In comparison, I think of the investment that most people make in following cricket. Often, it is little more than paying for a ticket to a match venue. The involvement is never as deep. It is a lot easier to criticise a team and stay away from supporting it in times of poor performance when you are not as involved.

Crowd behaviour
John, who has also spent two years in the UK, observed that the footy crowd is pretty well-behaved. He said, "In soccer, where the game is not as quick as footy, the crowd has the time to behave badly. In footy, you are so engrossed with the quick action in the field that there is no time for animosity between opposing fans". Quite true. Crowd-related problems are almost unheard of in footy matches. The MCG doesn’t have such a clean image with crowd behaviour when it hosts cricket these days.

The egalitarianism
The team that finishes at the bottom of the ladder is said to take the metaphorical 'wooden spoon' (It is not clear why or how the term came about). The good news for the wooden spoon team is that it has the choice of picking the best emerging talent to play for its team the following year. That way you don’t have one club dominating the game for a very long time.
I liked this idea a lot. I mentioned later to my wife, "Imagine if the ICC ensured that Nathan Bracken, Stuart McGill and Brad Hodge would play for Bangladesh. It would then take lesser time for Bangladesh to get their test victories against recognised teams". My wife gave me a dazed look. I think I impressed her with my insight and intelligence.

P.S. To John's delight, the Bulldogs won the game.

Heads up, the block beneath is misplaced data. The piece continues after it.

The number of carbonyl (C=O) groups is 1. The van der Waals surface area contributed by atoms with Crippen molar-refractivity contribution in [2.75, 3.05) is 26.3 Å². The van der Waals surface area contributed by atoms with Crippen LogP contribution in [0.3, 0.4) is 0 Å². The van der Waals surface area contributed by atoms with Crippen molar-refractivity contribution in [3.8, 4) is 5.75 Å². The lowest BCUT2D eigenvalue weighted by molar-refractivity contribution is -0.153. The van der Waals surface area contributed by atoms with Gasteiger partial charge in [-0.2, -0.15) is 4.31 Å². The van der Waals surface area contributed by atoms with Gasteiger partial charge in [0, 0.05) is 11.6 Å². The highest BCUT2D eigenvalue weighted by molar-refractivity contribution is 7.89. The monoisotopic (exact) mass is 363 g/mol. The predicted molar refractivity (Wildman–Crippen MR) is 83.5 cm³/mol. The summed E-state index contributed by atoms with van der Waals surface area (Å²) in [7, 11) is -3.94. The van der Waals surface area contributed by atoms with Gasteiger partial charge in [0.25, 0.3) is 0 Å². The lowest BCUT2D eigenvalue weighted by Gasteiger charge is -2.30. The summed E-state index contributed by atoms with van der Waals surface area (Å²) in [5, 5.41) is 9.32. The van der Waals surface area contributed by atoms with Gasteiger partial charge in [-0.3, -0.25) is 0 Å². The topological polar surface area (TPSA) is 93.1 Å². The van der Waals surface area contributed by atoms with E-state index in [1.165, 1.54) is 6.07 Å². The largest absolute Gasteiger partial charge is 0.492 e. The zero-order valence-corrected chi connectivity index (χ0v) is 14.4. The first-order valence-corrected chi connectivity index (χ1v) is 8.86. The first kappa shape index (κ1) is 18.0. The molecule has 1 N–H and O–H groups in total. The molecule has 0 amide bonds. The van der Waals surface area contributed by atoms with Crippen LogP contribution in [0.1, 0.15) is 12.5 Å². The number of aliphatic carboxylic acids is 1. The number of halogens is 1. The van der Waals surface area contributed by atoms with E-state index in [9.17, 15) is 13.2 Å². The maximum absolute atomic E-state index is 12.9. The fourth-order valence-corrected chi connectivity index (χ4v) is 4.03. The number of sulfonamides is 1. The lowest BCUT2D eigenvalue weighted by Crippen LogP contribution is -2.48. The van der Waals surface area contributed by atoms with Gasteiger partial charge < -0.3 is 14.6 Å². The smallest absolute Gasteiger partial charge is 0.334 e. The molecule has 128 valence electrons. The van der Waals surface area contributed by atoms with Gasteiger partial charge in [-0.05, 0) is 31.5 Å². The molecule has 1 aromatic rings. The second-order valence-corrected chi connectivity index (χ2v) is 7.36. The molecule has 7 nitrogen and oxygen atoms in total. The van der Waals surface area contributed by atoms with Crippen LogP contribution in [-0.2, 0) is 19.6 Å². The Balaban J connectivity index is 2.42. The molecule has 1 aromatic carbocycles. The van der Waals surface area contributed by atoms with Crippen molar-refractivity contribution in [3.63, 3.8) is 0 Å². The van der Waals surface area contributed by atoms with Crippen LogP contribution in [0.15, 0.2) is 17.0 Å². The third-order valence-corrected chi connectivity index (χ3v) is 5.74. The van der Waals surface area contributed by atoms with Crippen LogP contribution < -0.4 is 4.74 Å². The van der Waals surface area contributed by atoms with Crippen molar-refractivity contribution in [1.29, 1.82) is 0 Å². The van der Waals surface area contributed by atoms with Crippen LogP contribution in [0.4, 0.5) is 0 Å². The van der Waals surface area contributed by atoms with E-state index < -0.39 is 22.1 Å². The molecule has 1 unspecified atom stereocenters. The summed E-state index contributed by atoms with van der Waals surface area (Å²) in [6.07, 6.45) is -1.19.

Ad, sound and vision-free TV

Wednesday, April 20, 2005

Sometime back Rahul Bhatia, in an article in Cricinfo wrote of his frustrations in watching a viewer-unfriendly cricket telecast through Doordarshan. While watching cricket on Doordarshan is possibly an angst filled experience, in recent times, watching the performance of the Indian team on the field has been even more depressing. Either way, pleasing its viewers may continue to be an elusive dream for Doordarshan.

However, there is now a proven technique for Doordarshan to improve its viewership ratings. It only needs to take a leaf out of the books of Channel 7, an Australian TV channel.

Last Wednesday, a power failure at their broadcast centre forced Channel 7 to show a blank screen for 48 minutes during prime time (9pm onwards). In spite of telecasting nothing, the channel had at least 88,000 fans glued to the screen seeing the "ad, sound and vision-free offering". This even helped them beat the viewership ratings on SBS, another national channel. Using Dibertian logic, the blank screen is evidently an improvement over the regular programs.

Now, this technique has even been borrowed effectively by Kiruba on his blog. I do like Kiruba's posts that cover a wide range of entertaining and unlikely topics. Today, I visited his site to look for new posts -- only to be greeted by a completely blank white screen. And I have gone to his blog four times since then to see the blank screen. If ardent readers of his blog have been doing likewise, it might turn out that Kiruba's site meter shows the highest ever hit rate he has had!